The Evangelical Universalist Forum

The Matthew Principle and Social Darwinism of Jordan Peterson

In his book and lectures, Jordan Peterson uses the example of the behavior patterns of lobsters and applies it to the behavior of human beings. He fails to take into consideration the uniqueness of those in the image of God and Christ’s example of transcending nature and our animal instincts. He tries to justify his social Darwinism with a parable from the Bible. The Bible’s parable of talents is about gifts and talents endowed by the Holy Spirit through grace. The analogy used in the parable is with money and this causes Peterson to apply it to the financial realm in politics. The Matthew effect of accumulated advantage , described in sociology, is a phenomenon sometimes summarized by the adage that the rich get richer and the poor get poorer. The concept is applicable to matters of fame or status, but may also be applied literally to cumulative advantage of economic capital.

Matthew 25:29: “For unto every one that hath shall be given, and he shall have abundance: but from him that hath not shall be taken away even that which he hath.” (KJV)

Taken out of context, this is used to justify conservatives like him and Trump to take away from the poor and disabled and give to the rich. Jesus warned against social Darwinism:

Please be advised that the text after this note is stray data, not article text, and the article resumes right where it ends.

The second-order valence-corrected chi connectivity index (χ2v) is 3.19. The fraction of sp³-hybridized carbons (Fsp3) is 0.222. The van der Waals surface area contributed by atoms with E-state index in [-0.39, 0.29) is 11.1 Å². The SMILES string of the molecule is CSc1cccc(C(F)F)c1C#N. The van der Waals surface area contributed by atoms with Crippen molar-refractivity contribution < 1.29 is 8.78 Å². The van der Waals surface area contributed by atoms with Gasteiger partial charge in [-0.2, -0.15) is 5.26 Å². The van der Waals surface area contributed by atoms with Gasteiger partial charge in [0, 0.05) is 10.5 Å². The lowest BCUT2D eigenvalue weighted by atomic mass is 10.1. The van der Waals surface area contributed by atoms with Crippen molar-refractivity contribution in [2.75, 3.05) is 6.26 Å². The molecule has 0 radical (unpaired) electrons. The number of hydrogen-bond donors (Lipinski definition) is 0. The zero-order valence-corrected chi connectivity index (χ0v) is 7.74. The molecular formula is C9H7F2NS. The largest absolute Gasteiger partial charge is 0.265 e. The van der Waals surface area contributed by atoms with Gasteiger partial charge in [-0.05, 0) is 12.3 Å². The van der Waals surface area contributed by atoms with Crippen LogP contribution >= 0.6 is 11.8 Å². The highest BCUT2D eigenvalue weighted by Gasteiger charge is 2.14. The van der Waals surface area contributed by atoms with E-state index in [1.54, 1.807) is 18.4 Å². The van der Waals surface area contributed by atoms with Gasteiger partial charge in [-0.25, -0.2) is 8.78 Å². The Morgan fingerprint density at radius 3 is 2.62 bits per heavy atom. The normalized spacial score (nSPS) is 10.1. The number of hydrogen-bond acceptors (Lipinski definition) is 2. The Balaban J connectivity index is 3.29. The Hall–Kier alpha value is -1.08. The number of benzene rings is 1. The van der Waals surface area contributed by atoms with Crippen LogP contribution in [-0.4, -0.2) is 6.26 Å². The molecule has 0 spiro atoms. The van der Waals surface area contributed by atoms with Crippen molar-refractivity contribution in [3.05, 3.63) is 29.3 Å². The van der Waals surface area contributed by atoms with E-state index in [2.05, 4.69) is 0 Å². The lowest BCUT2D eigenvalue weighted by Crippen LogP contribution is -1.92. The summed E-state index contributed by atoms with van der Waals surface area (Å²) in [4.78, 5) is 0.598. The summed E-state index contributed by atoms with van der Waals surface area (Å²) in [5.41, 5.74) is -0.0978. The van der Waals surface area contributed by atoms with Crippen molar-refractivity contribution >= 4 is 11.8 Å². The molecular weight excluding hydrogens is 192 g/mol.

Matthew 25

Then shall he say also unto them on the left hand, Depart from me, ye cursed, into everlasting fire, prepared for the devil and his angels:

For I was an hungered, and ye gave me no meat: I was thirsty, and ye gave me no drink:

I was a stranger, and ye took me not in: naked, and ye clothed me not: sick, and in prison, and ye visited me not.

Then shall they also answer him, saying, Lord, when saw we thee an hungered, or athirst, or a stranger, or naked, or sick, or in prison, and did not minister unto thee?

Then shall he answer them, saying, Verily I say unto you, Inasmuch as ye did it not to one of the least of these, ye did it not to me.

Luke 14:12-13 Then Jesus said to his host, "When you give a luncheon or dinner, do not invite your friends , your brothers or sisters, your relatives, or your rich neighbors; if you do, they may invite you back and so you will be repaid. But when you give a banquet, invite the poor, the crippled, the lame, the blind, and you will be blessed. Although they cannot repay you, you will be repaid at the resurrection of the righteous.”

Indeed, it was C.S. Lewis in “Mere Christianity” who stated:

In the passage where the New Testament says that everyone must work, it gives a reason ‘in order that he may have something to give to those in need’. Charity - giving to the poor - is an essential part of Christian morality: in the frightening parable of the sheep and the goats it seems to be a point on which everything turns. Some people nowadays say that charity ought to be unnecessary and that instead of giving to the poor we ought to be producing a society in which there is no poor to give to. They may be quite right in saying that we ought to produce this kind of society. But if anyone thinks that, as a consequence, you can stop giving in the meantime, then he has parted company with all Christian morality. ~~ C.S. Lewis